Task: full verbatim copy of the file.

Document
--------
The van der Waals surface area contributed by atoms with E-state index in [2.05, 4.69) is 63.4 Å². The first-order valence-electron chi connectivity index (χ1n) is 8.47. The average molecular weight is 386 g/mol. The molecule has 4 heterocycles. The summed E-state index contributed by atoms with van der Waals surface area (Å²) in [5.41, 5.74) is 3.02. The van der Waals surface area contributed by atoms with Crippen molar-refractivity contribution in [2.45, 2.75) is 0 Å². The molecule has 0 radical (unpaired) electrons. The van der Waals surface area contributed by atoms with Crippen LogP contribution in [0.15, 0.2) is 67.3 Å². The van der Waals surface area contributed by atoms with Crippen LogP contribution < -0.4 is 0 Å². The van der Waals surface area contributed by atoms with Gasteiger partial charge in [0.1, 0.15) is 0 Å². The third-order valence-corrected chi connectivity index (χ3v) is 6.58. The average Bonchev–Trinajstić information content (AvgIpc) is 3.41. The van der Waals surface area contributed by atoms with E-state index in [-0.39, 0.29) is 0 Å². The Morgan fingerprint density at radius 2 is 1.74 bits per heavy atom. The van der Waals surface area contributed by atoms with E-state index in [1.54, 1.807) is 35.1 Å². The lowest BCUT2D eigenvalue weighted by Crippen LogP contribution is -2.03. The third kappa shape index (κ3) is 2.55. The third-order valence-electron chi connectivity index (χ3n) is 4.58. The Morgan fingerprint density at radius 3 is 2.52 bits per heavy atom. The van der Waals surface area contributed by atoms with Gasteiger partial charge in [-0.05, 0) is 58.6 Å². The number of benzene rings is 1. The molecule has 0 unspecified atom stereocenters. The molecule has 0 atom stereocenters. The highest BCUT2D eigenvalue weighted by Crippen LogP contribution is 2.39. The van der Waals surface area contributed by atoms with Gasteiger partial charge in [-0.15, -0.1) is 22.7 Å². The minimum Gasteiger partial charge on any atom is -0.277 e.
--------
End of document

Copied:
The van der Waals surface area contributed by atoms with E-state index in [2.05, 4.69) is 63.4 Å². The first-order valence-electron chi connectivity index (χ1n) is 8.47. The average molecular weight is 386 g/mol. The molecule has 4 heterocycles. The summed E-state index contributed by atoms with van der Waals surface area (Å²) in [5.41, 5.74) is 3.02. The van der Waals surface area contributed by atoms with Crippen molar-refractivity contribution in [2.45, 2.75) is 0 Å². The molecule has 0 radical (unpaired) electrons. The van der Waals surface area contributed by atoms with Crippen LogP contribution in [0.15, 0.2) is 67.3 Å². The van der Waals surface area contributed by atoms with Crippen LogP contribution < -0.4 is 0 Å². The van der Waals surface area contributed by atoms with Gasteiger partial charge in [0.1, 0.15) is 0 Å². The third-order valence-corrected chi connectivity index (χ3v) is 6.58. The average Bonchev–Trinajstić information content (AvgIpc) is 3.41. The van der Waals surface area contributed by atoms with E-state index in [-0.39, 0.29) is 0 Å². The Morgan fingerprint density at radius 2 is 1.74 bits per heavy atom. The van der Waals surface area contributed by atoms with E-state index in [1.54, 1.807) is 35.1 Å². The lowest BCUT2D eigenvalue weighted by Crippen LogP contribution is -2.03. The third kappa shape index (κ3) is 2.55. The third-order valence-electron chi connectivity index (χ3n) is 4.58. The Morgan fingerprint density at radius 3 is 2.52 bits per heavy atom. The van der Waals surface area contributed by atoms with Gasteiger partial charge in [-0.05, 0) is 58.6 Å². The number of benzene rings is 1. The molecule has 0 unspecified atom stereocenters. The molecule has 0 atom stereocenters. The highest BCUT2D eigenvalue weighted by Crippen LogP contribution is 2.39. The van der Waals surface area contributed by atoms with Gasteiger partial charge in [-0.15, -0.1) is 22.7 Å². The minimum Gasteiger partial charge on any atom is -0.277 e.